The free guided tour is an excellent way to enhance your understanding of what your seeing, but be sure to begin your visit with Yours Truly, Montréal, a captivating 18 minute multimedia presentation on the history of Montreal.
The McCord Museum is a moderately sized museum that is easy to manage and navigate and usually has interesting exhibits drawing on the history of Montreal. Fashion time periods, dolls and toys, aboriginal artefacts are common themes for exhibits.
The McCord Museum is modest, without a ton of "wow" factor, like special effects or interactive exhibits, so keep this in mind if you plan to bring very young children or kids who aren't used to museum visits. However, the museum's integrity is really part of its charm. It also has a great, little gift shop and café.
Located close to downtown Montreal on Saint Helen's Island (Île Sainte-Hélène, pronounced eel-sant-el-len), La Ronde is a Six Flags-owned amusement park popular for its range of rides for kids through to adult thrill-seekers. Opened during Expo ’67, La Ronde offers more than 40 rides and attractions, including the Goliath, one of North America’s highest and fastest roller coasters, and Le Pays de Ribambelle, an fun family area.
La Ronde has the Flash Pass, which is a virtual ride reservation system that can be purchased at an extra cost. It holds your place in line electronically, so you can spend time elsewhere. When it's almost your turn, your Flash Pass alerts you.
La Ronde holds a popular, international fireworks competition during the summer,Montréal International Fireworks Competition.
Ice Skating at Old Port
Don't worry if you don't have skates, rentals are available, so there is no excuse not to partake in this quintessentially Canadian past time.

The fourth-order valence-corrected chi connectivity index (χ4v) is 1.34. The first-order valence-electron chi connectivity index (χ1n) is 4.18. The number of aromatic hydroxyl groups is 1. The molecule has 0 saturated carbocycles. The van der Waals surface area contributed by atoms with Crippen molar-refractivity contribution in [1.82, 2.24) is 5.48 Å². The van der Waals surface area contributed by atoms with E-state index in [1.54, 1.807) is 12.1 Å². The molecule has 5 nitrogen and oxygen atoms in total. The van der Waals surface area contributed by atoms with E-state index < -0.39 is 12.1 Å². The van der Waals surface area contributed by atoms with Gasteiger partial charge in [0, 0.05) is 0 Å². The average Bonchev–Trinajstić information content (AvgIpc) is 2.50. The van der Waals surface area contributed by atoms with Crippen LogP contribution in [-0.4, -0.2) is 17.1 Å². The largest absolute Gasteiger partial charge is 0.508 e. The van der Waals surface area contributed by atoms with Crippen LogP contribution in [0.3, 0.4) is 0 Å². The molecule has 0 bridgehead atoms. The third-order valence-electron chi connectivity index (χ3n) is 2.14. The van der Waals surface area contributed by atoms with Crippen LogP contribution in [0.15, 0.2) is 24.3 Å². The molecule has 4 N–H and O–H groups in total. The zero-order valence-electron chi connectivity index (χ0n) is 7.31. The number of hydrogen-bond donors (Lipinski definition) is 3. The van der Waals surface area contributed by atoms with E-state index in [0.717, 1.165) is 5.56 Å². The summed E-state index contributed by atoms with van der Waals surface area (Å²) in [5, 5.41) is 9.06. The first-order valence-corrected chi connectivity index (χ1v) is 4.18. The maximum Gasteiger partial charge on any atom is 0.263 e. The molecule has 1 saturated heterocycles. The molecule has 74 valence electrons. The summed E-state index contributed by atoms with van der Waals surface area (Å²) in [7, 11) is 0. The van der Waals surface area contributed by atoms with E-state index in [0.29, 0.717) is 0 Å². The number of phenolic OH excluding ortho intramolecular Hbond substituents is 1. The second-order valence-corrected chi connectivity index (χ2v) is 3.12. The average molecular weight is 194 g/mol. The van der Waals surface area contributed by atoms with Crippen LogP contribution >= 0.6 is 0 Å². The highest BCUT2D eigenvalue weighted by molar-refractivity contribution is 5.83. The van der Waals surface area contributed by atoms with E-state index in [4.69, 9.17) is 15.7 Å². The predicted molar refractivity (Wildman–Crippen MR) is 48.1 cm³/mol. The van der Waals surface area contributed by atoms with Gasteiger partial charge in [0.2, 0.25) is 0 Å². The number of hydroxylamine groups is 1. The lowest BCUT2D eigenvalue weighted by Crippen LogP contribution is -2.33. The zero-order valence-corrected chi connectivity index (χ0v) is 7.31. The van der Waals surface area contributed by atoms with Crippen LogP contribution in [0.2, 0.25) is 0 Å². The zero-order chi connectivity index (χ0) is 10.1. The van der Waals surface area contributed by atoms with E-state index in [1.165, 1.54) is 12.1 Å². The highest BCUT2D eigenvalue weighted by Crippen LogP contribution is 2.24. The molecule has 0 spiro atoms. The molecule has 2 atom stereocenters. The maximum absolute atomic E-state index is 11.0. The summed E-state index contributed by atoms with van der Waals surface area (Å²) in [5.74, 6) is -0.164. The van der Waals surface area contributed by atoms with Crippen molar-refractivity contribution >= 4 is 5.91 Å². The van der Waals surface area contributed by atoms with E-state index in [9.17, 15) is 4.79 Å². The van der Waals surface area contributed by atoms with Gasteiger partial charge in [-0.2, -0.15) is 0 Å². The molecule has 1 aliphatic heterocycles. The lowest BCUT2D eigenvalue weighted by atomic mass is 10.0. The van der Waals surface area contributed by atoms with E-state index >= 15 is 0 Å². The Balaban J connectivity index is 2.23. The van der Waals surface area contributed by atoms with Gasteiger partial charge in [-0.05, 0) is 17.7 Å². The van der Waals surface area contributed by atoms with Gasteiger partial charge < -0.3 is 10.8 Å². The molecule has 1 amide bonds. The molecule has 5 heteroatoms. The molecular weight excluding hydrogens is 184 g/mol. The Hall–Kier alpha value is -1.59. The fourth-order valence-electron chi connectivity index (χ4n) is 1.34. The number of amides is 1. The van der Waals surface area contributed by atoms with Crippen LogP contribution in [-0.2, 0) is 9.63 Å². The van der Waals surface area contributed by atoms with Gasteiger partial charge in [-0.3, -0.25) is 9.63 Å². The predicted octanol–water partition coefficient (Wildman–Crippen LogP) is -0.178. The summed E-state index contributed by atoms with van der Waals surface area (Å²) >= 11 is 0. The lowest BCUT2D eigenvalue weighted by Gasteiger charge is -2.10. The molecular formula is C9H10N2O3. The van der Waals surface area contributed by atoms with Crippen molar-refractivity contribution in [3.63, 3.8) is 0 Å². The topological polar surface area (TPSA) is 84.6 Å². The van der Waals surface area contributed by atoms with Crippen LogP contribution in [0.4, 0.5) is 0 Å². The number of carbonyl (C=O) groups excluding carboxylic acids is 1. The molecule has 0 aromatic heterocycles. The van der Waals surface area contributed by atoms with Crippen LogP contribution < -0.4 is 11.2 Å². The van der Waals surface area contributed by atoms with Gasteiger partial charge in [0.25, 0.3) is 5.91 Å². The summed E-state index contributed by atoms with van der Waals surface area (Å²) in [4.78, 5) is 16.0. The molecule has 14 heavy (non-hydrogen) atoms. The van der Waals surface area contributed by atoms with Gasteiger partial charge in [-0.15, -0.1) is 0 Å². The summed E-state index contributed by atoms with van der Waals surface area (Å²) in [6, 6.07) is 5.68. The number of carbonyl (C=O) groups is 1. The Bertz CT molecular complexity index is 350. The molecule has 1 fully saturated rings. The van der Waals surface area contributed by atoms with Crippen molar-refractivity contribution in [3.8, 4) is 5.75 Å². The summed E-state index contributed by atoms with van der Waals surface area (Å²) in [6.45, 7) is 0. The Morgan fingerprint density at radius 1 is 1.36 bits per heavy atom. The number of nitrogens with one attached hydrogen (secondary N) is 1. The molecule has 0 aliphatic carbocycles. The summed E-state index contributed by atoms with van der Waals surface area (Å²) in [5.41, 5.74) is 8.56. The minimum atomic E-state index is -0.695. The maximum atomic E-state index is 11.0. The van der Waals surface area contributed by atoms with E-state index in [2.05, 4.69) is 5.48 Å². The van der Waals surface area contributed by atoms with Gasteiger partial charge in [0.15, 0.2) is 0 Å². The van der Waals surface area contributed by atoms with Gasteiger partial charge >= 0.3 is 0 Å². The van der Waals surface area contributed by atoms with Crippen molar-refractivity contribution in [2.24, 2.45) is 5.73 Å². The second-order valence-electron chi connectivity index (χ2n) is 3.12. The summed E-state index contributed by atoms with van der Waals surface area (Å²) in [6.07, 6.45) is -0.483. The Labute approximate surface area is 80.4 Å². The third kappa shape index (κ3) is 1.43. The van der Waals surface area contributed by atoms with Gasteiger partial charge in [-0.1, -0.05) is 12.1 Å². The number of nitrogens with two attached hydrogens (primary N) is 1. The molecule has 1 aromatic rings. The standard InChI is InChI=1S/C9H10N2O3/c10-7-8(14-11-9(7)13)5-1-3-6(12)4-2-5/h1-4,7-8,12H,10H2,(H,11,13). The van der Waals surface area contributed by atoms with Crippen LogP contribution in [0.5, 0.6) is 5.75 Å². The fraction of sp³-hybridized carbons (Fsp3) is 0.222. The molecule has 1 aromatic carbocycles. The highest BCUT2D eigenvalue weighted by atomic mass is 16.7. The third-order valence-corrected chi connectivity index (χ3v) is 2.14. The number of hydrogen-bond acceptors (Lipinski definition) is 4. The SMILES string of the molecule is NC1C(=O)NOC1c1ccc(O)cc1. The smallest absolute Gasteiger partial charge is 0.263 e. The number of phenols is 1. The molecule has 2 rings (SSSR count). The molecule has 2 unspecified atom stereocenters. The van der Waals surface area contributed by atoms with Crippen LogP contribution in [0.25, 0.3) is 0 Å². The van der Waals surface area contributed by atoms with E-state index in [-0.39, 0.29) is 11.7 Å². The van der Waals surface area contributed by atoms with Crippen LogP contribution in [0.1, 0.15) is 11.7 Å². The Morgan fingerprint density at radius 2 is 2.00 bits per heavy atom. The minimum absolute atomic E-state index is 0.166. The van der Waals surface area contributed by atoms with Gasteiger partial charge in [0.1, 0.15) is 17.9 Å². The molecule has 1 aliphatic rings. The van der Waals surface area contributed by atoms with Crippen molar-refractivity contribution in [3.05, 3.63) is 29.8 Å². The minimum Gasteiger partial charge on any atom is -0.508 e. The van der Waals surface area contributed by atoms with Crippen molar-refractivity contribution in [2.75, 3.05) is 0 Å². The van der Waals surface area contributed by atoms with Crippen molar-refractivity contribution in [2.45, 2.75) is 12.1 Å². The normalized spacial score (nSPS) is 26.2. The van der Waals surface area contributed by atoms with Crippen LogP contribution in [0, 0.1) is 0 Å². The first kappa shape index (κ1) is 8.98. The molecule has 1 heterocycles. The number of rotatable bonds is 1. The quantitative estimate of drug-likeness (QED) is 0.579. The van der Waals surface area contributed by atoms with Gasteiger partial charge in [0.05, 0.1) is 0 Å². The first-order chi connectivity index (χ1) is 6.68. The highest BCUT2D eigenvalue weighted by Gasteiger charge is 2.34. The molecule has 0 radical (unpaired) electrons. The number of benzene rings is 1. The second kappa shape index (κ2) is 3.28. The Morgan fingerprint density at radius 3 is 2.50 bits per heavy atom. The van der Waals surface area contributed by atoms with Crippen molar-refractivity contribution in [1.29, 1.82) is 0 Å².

The Bonsecours Basin outdoor skating rink - on De la Commune Street between the St. Lawrence River and Old Montréal is scenically situated with the glimmery Marché Bonsecours and old city as backdrop.
Theme nights, including disco, romance or retro, live DJ, pumping music and party lights will make you forget your toes are frozen in no time.
The rink is open seasonably from end of November to March .
Find other other outdoor Montreal skating rinks.
Notre Dame Basilica
Notre Dame Basilica, completed in 1829, is on most visitor's list of must-see attractions in Montreal, and is particularly famous as the backdrop for Celine Dion's wedding to Rene Angelil and his funeral 21 years later in 2016.
The impressive Gothic Revival church as it stands now was built in the mid 19th century. It has a stunning, colourful interior and stained glass windows that depict the history of Montreal.
Free tours - in either French or English - are available to anyone who has paid the modest admission fee (about $5 and free for kids 7 and under). The French and English conflict that provides context to the church's history combines with the intense beauty of the church interior to make for a sumptuous experience.
The tour requires only about an hour, so bringing kids along is a reasonable undertaking.
Jacques Cartier Square
Very much a hub of Old Montreal, Jacques Cartier Square (or, Place ("Plass" Jacques Cartier) is buzzing with activity year-round but especially in summer, when it is a designated pedestrian-only zone full of artists, performers and excitement.
In the 19th century, this section of Old Montreal that gently slopes down toward the St. Lawerence River was a thriving marketplace. Today the same energy pervades but it is filled with tourists dropping their dimes at one of the many terraces or on local artwork.
In winter, a long ice slide bisects the square. Snow taffy stands and colourful lighting contribute to the festive, magical atmosphere.
In summer, street performers entertain the crowds with song, dance, magic acts and more.
(Mont Royal - pronounced "mawn-ree-yal" in French) and in particular, the Mont Royal Cross, acts as a natural landmark and way to orient yourself in Montreal.
Hike, bike, drive or take a bus to the top of Mont Royal and enjoy the great view and park designed by Frederick Law Olmsted, famous for his work on Central Park in New York City. Mont Royal Park includes a small, man-made lake, playground, lookouts, and walking paths.
Access to the park without a car is free.